25 Years of the Journal of Japanese Law

February 04, 2021

Since its founding in 1996, the ZJapanR/J.Japan.L. has developed into a central western-language forum for academic exchange on Japanese law. With Issue No. 50, Harald Baum, the former head of the Centre of Expertise on Japan at the Max Planck Institute for Comparative and International Private Law and founder of the Journal of Japanese Law, hands over the editorial reins to his successor at the Institute, Ruth Effinowicz. On the occasion of this change in leadership, Journal editors – including Institute Director Ralf Michaels on behalf of the MPI – the editorial committee and members of the advisory board honour the work of Harald Baum on the Journal as well as its steady growth.

In its established format, the current issue once again presents articles covering a wide range of topics, such as the regulation and design of public spaces and services, shareholder democracy, the law of agency, collective redress, spousal rights and divorce as well as sentencing patterns of members of Japanese organized crime.

Additionally, the Anniversary Issue 50/2020 contains acknowledgments and appreciation as expressed by eight authors in an introductory section. The contributors look back on the development of the Journal and on the long-term and fruitful cooperation between the Institute, the German-Japanese Lawyers Association and the Australian Network for Japanese Law. It is unanimously agreed that Harald Baum had a decisive influence on the Journal, which boasts 15 special issues in addition to the 50 regular issues. His efforts as founder, editor and author are all the more impressive given his role as founder of the Japan Unit at the Institute and its evolution into the present Centre of Expertise on Japan.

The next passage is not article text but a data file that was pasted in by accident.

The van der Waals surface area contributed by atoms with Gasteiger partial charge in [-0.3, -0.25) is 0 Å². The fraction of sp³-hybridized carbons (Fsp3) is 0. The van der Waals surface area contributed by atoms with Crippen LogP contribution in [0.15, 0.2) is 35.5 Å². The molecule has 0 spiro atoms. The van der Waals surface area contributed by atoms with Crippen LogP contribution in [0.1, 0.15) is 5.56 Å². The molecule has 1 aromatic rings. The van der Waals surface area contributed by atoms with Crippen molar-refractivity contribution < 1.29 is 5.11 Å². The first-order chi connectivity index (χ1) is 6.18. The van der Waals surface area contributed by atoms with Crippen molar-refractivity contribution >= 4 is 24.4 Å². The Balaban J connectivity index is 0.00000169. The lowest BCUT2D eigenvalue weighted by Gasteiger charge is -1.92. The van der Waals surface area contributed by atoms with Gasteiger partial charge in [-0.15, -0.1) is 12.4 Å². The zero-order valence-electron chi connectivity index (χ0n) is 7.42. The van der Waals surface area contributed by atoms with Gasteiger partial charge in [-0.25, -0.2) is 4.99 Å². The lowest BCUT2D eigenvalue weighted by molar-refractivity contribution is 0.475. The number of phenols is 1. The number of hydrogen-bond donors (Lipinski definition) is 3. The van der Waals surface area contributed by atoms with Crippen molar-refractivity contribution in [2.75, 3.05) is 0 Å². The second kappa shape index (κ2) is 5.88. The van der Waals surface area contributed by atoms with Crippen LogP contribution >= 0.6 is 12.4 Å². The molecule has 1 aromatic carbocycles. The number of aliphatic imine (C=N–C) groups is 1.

The ZJapanR/J.Japan.L. aims to be a truly international periodical for researchers and practitioners. Featuring comparative analysis on a full range of Japanese law topics, it adopts a variety of formats and methodological approaches and maximizes accessibility to Japanese law through publication in western languages (German, English and French). A continuously growing network of renowned Japanese law experts – now encompassing not only Japan, Germany and other European countries but also extending into the USA, Singapore and Australia – gives the legal periodical a global perspective. Following the change in leadership, Harald Baum will continue to support the editorial team as a member of the editorial committee. His work in that regard will be no less appreciated.


Images: © Max Planck Institute for Comparative and International Private Law

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